Of the traditional musics of non-Ukrainian ethnic minorities living in Ukraine possibly the richest and most developed is that of Jewish music (including Klezmer, cantorial, Yiddish-language folksongs, and Yiddish theatre music) which can trace most of its origins to the Jewish Pale of Settlement and to South-western Ukraine. It is estimated that one third of the total Jewish population of Europe lived on Ukrainian ethnic territory at the turn of the 19th century. Therefore a number of Soviet and Russian Empire Jewish folklorists collected and documented Jewish music primarily in Ukraine, including S. Ansky, Susman Kiselgof, Moisei Beregovsky, Joel Engel, and Sofia Magid. Many of these collected works are now in the possession of the Vernadsky National Library of Ukraine.

Russian music has also had a strong base for development in Ukraine. Many of the early performers on Russian folk instruments came from Ukraine and these performers often included Ukrainian melodies in their repertoire. The 4 string Russian domra continues to be used and taught in Ukraine despite the fact that it has been replaced by the 3 string domra in Russia proper.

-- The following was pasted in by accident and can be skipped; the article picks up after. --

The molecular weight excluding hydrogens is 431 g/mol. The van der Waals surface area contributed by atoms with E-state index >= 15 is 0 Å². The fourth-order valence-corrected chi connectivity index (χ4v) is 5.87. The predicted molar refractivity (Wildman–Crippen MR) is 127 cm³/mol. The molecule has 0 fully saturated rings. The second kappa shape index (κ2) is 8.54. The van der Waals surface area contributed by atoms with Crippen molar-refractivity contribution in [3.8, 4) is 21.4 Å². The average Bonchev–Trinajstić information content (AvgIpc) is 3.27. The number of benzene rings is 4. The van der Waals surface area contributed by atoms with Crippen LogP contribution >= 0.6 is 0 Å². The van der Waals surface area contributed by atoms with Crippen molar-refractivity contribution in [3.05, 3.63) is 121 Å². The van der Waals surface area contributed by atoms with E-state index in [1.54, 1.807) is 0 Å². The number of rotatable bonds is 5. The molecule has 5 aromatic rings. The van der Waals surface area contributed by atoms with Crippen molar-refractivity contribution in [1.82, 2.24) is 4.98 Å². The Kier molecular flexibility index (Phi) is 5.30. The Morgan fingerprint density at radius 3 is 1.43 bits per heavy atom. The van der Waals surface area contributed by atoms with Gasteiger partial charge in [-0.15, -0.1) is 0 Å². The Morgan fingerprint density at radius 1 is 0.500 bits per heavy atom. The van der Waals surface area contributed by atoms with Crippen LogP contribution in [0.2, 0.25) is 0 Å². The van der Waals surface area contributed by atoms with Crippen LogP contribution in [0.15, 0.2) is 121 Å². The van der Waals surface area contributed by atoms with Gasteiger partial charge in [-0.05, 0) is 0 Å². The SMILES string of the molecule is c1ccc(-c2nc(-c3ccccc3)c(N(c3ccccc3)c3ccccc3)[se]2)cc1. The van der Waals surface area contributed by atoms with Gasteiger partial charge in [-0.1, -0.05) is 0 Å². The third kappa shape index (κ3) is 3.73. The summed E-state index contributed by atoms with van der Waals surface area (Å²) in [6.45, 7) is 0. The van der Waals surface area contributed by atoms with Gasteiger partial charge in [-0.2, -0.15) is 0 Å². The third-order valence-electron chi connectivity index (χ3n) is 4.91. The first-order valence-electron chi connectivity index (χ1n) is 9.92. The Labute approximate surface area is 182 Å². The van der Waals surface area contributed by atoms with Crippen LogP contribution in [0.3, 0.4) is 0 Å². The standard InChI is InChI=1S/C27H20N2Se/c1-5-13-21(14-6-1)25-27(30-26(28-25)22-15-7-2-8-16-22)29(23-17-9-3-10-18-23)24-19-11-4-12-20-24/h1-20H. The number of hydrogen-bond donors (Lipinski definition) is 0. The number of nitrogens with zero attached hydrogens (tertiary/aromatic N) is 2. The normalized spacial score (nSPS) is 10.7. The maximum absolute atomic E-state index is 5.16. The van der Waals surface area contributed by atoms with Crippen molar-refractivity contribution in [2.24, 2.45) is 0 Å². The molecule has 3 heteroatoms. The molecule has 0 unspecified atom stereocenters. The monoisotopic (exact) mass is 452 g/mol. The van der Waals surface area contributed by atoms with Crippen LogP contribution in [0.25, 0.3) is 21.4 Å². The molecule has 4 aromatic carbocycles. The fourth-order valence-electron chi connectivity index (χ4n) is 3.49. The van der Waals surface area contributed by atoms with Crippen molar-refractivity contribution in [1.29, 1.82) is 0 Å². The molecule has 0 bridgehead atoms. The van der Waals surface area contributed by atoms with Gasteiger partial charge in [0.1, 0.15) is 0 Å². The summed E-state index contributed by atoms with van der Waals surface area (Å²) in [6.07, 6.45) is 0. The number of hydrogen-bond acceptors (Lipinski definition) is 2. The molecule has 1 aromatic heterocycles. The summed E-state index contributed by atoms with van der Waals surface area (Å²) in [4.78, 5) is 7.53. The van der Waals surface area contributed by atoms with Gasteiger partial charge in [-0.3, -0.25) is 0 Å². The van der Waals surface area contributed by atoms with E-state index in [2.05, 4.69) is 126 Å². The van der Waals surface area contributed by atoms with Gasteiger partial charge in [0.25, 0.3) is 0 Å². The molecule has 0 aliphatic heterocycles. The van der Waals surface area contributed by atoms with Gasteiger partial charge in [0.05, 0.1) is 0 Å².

Ukrainized versions and borrowed music

Classical music

Mykola Lysenko
Odesa Opera House

Composers of Ukrainian ethnicity that lived in Ukraine during the 19th century are associated with the a national school of music that was influenced by Ukrainian folk tunes and texts. Non-Ukrainian composers who lived in territories that now form part of modern Ukraine, such as Franz Xavier Mozart, Isaak Dunayevsky, Rheinhold Gliere, and Sergei Prokofiev, rarely composed music that influenced in this way. Ukrainian-born composers who lived abroad, such as Dmytro Bortniansky, Maksym Berezovsky, Artemy Vedel, Dimitry of Rostov, Mykola Fomenko, Yuriy Oliynyk, Zinoviy Lawryshyn, Wasyl Sydorenko, Mykola Roslavets and Dunayevsky, have had an influence upon Ukrainian classical music.[citation needed]